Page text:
Baseball Prospectus 2005: Statistics, Analysis, and Insight for the Information Age
by The Baseball Prospectus Team of Experts
Baseball Book of the Year
A review by Scott Raab
As a boy in Cleveland, I loved pro football. It was a loud, stupid, and obvious sport -- it is more so today -- and the Browns were good. Baseball I liked, but the Indians sucked, and understanding the nuances of the game was beyond a child's mind. Yet somehow baseball's mystery and the Tribe's perennial ineptitude made the game more attractive to my inner dork.
My adult pursuit of baseball knowledge began when Bill James, a lonesome Kansan, started publishing his annual Baseball Abstract. James ended the Abstract in 1988, but a new wave of stat-head cranks at baseballprospectus.com -- armed with faster computers and nastier attitudes than James ever had -- publishes its fearless heir.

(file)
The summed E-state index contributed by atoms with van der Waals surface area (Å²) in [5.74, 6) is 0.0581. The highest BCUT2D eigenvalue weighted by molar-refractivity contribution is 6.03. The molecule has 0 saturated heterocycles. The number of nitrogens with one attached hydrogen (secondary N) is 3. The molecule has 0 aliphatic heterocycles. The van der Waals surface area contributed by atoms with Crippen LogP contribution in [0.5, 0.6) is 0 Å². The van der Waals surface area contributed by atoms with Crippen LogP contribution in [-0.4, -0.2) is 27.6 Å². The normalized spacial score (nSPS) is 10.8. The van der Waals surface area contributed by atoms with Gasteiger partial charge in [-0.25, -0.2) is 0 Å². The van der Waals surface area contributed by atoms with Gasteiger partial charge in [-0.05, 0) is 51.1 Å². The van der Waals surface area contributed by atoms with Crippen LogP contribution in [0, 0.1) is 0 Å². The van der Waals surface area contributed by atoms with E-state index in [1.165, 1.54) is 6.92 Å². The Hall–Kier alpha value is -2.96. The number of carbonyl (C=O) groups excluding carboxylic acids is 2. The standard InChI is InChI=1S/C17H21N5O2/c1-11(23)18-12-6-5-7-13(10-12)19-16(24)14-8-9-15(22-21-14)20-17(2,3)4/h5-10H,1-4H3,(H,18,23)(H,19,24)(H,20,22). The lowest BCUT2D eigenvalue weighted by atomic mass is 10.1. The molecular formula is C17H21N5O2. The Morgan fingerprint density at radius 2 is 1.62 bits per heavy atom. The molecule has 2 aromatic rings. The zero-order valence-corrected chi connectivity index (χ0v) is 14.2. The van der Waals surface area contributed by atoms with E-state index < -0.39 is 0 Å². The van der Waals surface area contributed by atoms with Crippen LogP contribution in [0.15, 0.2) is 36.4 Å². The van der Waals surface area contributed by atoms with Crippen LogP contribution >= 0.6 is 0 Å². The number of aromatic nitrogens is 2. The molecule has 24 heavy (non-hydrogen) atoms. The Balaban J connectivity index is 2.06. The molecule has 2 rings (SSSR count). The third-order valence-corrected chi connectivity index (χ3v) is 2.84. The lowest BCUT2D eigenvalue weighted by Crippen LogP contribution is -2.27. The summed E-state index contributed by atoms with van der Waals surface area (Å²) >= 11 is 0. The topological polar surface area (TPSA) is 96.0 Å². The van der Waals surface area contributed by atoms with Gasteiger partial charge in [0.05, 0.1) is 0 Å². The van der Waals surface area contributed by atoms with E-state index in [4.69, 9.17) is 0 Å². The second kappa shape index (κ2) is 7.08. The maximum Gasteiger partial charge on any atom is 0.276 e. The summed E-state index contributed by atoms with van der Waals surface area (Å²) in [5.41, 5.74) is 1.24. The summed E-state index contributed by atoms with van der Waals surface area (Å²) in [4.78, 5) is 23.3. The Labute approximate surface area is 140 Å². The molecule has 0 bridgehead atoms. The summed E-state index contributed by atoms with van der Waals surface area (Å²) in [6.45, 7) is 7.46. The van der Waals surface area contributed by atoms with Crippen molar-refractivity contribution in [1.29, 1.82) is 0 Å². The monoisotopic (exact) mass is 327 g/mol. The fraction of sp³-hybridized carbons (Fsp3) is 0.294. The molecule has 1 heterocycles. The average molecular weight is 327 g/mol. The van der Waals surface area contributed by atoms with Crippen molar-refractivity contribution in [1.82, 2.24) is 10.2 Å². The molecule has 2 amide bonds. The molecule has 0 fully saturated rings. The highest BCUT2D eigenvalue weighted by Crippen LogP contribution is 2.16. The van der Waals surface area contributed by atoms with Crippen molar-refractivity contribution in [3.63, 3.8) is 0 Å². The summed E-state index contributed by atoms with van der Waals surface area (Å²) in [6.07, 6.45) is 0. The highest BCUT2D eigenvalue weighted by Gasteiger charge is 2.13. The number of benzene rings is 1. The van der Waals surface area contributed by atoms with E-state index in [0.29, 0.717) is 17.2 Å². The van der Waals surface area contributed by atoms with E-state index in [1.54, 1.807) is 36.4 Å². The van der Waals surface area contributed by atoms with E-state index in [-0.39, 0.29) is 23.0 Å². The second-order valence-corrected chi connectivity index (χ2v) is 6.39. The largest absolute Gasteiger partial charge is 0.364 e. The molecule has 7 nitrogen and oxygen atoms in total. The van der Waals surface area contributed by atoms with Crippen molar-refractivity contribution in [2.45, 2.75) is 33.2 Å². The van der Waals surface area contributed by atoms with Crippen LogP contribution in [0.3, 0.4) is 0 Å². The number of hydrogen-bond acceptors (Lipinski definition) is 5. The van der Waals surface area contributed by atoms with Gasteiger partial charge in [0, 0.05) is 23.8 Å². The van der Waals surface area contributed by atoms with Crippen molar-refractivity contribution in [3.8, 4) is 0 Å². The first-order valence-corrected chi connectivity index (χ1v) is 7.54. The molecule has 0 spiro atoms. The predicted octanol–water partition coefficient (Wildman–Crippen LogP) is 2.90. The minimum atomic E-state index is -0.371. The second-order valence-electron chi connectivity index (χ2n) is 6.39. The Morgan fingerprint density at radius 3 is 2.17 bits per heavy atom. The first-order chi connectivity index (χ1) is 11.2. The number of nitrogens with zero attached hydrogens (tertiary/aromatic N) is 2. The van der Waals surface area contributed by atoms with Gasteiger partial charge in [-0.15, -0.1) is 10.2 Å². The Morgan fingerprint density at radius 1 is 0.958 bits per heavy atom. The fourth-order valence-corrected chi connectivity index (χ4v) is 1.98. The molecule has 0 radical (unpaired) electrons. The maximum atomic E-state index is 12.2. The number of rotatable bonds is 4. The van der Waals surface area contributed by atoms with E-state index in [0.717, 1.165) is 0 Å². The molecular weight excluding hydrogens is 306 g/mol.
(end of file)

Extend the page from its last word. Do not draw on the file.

Baseball Prospectus 2005 is 568 pages of vitriol, passion, and distilled formulas. But it's also full of evaluations like "fell out of the glove tree and hit every branch on the way down." The stats may not illuminate the greatest game, but this book swings so hard for the fences that even its whiffs are interesting. If the Abstract was Babe Ruth, the Prospectus is Adam Dunn. Except a lot dorkier.
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